Institute for War and Peace Reporting | Giving Voice, Driving Change
Afghan Pensioners Losing Hope
With the first real prospect of peace and security in their country for over 23 years, long dormant social problems are beginning to re-occupy the minds of Afghans. The country's fractured social system is a major source of problems, as demonstrated by the huge numbers of former civil servants who haven't received pensions for several years.
It is estimated that over 62,000 retired government employees are owed hundreds of millions worth of dollars in unpaid pensions.
The plight of Mohammed Amin, a former colonel and civil engineer, who worked in various high-ranking posts at the ministry of defence, is typical of many ex-government employees. Encouraged by recent events, Amin decided to try to collect the twelve years worth of pension he has not received. Arriving at what he thought was the right address, he found a ruin.
The office which now deals with pensioners is the finance department for retired state employees. The office has a staff of around 117 people in Kabul and 60 in the provinces, but the difficulties it faces are legion. Not least is the damage the past year's fighting has wrought on the premises: windows are smashed; there is no drinking water and toilets are blocked and unusable. Only the director's office has electricity.
Officials say they haven't received any funds to refurbish the building, despite submitting a budget itemising the various problems.
Such everyday problems aside, officials were non-committal about the likelihood of the pensioners receiving the money owed to them. For the moment, the authorities have prioritised government employees.
At the beginning of February, around 6 million dollars of international funds were used to pay a month's worth of overdue salaries to the country's 220,000 civil servants who haven't received their wages since last July - well before the Taleban were overthrown. State employees flocked to central bank in Kabul to collect sacks full of afghanis.
The money was part of the 20 million dollars the UN special envoy Lahkdar Brahimi Brahimi raised to keep the interim government ticking over until the first of the 4.5 billion dollars of aid pledged at the Tokyo conference starts to arrive, possibly later this month.
"We feel a responsibility for the wages," said A. Khaliq Fazal, minister of public works. "The hope people had was that a different government would bring change right away. People are coming to work in the belief they will be paid. We have to follow through to maintain their trust."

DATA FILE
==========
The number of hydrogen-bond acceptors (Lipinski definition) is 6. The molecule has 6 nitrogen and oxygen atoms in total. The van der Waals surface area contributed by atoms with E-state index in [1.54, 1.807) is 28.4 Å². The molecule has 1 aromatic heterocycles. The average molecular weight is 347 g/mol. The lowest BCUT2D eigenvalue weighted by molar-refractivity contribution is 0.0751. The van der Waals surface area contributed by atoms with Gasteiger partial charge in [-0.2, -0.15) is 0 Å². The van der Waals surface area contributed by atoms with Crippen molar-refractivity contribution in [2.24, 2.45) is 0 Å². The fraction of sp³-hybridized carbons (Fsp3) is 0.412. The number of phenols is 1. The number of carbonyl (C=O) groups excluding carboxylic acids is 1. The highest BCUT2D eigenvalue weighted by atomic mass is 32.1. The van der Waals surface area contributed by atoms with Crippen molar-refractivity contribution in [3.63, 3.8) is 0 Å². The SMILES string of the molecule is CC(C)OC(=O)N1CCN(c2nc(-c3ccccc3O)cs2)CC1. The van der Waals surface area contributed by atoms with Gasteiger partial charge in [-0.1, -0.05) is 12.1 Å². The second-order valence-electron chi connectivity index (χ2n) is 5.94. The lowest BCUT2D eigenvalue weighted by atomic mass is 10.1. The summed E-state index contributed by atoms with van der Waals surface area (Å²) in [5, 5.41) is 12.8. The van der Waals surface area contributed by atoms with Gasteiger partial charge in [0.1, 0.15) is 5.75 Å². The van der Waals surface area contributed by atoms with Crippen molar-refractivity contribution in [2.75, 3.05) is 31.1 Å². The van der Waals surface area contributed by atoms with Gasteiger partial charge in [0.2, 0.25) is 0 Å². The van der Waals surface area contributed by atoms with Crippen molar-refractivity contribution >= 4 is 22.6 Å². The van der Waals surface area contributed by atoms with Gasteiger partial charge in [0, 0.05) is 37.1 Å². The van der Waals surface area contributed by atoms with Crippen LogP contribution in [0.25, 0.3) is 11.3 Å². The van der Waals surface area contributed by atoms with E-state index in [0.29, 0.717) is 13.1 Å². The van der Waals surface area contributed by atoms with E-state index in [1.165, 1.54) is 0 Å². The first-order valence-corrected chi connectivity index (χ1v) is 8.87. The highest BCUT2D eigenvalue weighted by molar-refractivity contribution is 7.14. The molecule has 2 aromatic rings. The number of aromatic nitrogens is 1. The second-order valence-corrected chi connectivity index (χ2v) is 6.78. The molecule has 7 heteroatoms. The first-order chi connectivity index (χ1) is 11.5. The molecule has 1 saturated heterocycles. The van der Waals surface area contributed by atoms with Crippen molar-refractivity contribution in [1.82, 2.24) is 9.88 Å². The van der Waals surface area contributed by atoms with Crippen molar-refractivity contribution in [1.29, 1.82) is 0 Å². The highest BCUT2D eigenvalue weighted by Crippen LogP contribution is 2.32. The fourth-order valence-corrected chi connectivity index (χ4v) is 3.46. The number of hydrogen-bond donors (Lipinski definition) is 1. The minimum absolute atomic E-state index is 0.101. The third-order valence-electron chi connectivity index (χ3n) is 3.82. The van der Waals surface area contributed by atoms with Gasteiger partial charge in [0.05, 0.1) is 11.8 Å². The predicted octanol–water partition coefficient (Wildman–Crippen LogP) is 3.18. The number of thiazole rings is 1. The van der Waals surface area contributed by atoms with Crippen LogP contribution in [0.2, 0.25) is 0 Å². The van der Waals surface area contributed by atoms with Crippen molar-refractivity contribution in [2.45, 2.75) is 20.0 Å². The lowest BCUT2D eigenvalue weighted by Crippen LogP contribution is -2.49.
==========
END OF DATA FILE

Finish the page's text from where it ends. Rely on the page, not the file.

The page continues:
It's questionable whether there will be enough money to provide civil servants the rest of their salary arrears, as there are so many more pressing financial commitments to meet - such as, for instance, paying the police and security forces.
All this does not bode well for pensioners. Even those lucky enough to be receiving some sort of stipend often find the payment of little help in the face of the extreme inflation which plagues the Afghan economy.
Abul Ghayas, a retired headmaster, recently had his application for a state pension accepted. Unfortunately, the stipend he is entitled to - about 30 dollars - does not even cover the expense of travelling to collect it.
"The government is trying to make sure that state employees get paid, but hasn't given us much thought," complained one pensioner from a village on the outskirts of the capital, who like many other former government employees needs the money to help support his impoverished relatives.
Having lost his two sons during the fighting of recent years, he is now the sole breadwinner for a ten-member family. The pension he is owed amounts to only around 8 dollars. Paltry though the amount is, it is still unknown when - or even if - this man, along with so many former government employees, will be paid.
Mohammed Taqee Bakhtyari is a Kabul-based IWPR contributor
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